Author: Al Parsai, LL.M, RCIC-IRB
Last Updated On: December 26, 2011

How to Treat Prisoners on Remand

This article looks into a sensitive issue from different angles. I hope you get involved in the discussion and shed light on it.

Since English is not my first language, there is always room for me to learn new words. The word that learned a few days ago was “Remand Prison”. According to free dictionary by Farlex a remand prison is “a building designated or regularly used for the confinement of individuals who are sentenced for minor crimes or who are unable to gain release on bail and are in custody awaiting trial”.

In this sense a “prisoner on remand” is usually a prisoner who has been accused of committing a crime but has not been convicted yet. According to “There are a variety of reasons to remand someone to custody rather than allowing him or her to roam free until the time of the trial. Prisoners on remand may be at greater risk of flight, for example, or there may be indications that the prisoner will attempt to tamper with the case in some way. People may also be remanded if a judge suspects that they are likely to commit more crimes, or if he or she has committed similar crimes in the past. Remand is also recommended for people who have failed to complete community service terms and other court-imposed activities.”

The Tragic Case of Victoria Stafford

An eight-year-old Woodstock Ontario girl named Victoria Stafford also known as Tori didn’t get back home from school on April 8, 2009. Woodstock is a small community with less than 30,000 residents (There are 43,000 residents in Chatham city and 110,000 in Chatham-Kent area). Such incidents are great shock to peaceful communities like Woodstock.

Unfortunately this story didn’t have a happy ending. Several weeks of search and investigation eventually ended sadly.  On July 21, 2009 CBC news reports that the human remains found 95 kilometres north of Woodstock in an isolated wooded area belongs to Victoria. They used dental records to recognize the poor child.

A few weeks earlier, two people had been arrested. Terri-Lynne McClintic and Michael Rafferty charged with kidnapping and first-degree murder.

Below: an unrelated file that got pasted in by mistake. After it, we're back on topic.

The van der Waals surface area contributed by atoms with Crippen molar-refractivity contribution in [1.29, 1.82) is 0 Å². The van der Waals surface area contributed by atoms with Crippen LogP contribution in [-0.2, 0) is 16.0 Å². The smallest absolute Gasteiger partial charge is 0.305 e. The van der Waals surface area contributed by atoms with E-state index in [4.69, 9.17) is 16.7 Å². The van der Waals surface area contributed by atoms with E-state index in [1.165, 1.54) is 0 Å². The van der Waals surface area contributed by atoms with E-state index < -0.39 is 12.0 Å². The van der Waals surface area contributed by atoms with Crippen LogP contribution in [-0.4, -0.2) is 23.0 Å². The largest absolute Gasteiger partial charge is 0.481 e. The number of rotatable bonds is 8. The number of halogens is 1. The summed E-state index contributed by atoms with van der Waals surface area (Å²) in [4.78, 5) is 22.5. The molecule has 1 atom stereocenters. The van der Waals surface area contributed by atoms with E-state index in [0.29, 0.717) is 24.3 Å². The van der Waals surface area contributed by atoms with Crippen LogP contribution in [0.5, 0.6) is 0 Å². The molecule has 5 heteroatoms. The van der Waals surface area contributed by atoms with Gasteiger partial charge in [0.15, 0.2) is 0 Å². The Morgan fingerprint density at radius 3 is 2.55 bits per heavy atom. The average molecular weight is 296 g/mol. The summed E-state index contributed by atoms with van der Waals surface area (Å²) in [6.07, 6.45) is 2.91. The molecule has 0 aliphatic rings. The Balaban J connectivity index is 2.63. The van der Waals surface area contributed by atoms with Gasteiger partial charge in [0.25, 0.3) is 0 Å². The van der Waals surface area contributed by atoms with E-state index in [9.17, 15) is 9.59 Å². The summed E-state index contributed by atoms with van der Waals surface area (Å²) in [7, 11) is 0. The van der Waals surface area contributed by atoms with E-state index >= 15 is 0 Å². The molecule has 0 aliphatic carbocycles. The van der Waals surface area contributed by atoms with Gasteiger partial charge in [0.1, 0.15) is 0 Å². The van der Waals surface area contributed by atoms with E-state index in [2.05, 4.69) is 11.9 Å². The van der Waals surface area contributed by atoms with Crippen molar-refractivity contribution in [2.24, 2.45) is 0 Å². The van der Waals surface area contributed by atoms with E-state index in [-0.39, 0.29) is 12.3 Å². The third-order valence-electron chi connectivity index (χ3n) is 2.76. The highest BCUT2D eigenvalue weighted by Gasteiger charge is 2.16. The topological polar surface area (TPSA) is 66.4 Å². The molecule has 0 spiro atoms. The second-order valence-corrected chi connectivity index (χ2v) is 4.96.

On October 16, 2009 Chatham-Kent Daily Post reports: “The man accused and charged with the abduction and killing of 8-year-old Woodstock girl Victoria Stafford has been shipped to the Chatham jail”.

Apparently the Chatham jail is a much better place from where Michael Rafferty came from (i.e. the London Jail). He now receives a much better treatment, a less occupied jail, more fresh air time, more TV time, and probably a private or semi-private cell. This made many people furious over our justice system. They even decided to get together in front of the Chatham jail and show their anger to the move. Why should we treat a child murderer this way? Why should we move him to a better place instead of making his life miserable?

To Treat Better or not to Treat Better?

Here is the question for you. Do you agree with treating people like Michael Rafferty (i.e. remanded prisoners) in a more humane way and granting them some of their wishes?

I personally would like to back the idea that we need to treat people like Michael Rafferty more humanely despite the horrendous incidents that have resulted in their arrest. Here are my reasons:

The conditions in some penitentiary centres are not acceptable

Let me give you an example. Don jail which is a “Remand Prison” located in Toronto is usually overcrowded. There are gangs and dangerous people in there who are kept in very poor conditions. I heard from a news cast on CBC news this prison includes cells with no windows, and small cells usually 60 square feet or less (6 square meters or less) with up to 6 inmates. Some of the prisoners need to sleep on the floor due to lack of space. In such situations even normal people tend to become more aggressive. There are several reports of horrible accidents in Don Jail and similar centres. For example The Globe and Mail reports on November 12, 2009: an inmate in Don Jail is in critical conditions over dispute on a bag of Chips. The 32-year-old inmate was found on the floor with a broken jaw and no vital signs prior to being taken to hospital. It was only a week earlier that another inmate got murdered by other prisoners in the same jail.

Some rumours about Michael Rafferty could be right

There are rumours that Michael Rafferty had been threatened to death by a group of bikers who are kept in the London Jail. You might have heard about the dangerous gang. There are also rumours that he had been treated badly by other prisoners and guards. I can’t confirm the rumours though.

A person on remand is not convicted yet

A person remains innocent until being convicted. Although this man and other prisoners on remand are charged by the police and the judge has good reasons not to free them on bail, we cannot confirm that they will be eventually convicted. So we have to treat them as innocent people until the judge/jury decides otherwise

Now it is your turn to cast your vote….

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Al Parsai, LL.M, RCIC-IRB

Al Parsai is a distinguished Regulated Canadian Immigration Consultant (L3 RCIC-IRB – Unrestricted Practice) hailing from vibrant Toronto, Canada. Al's academic achievements include an esteemed role as an adjunct professor at prestigious Queen's University Law School and Ashton College, as well as a Master of Laws (LLM) degree from York University (Osgood Hall Law School). A respected member of CICC, Al's insights are further enriched by his experience as the dynamic CEO of Parsai Immigration Services. Guiding thousands of applicants from over 55 countries through the immigration process since 2011, Al's articles offer a wealth of invaluable knowledge for readers.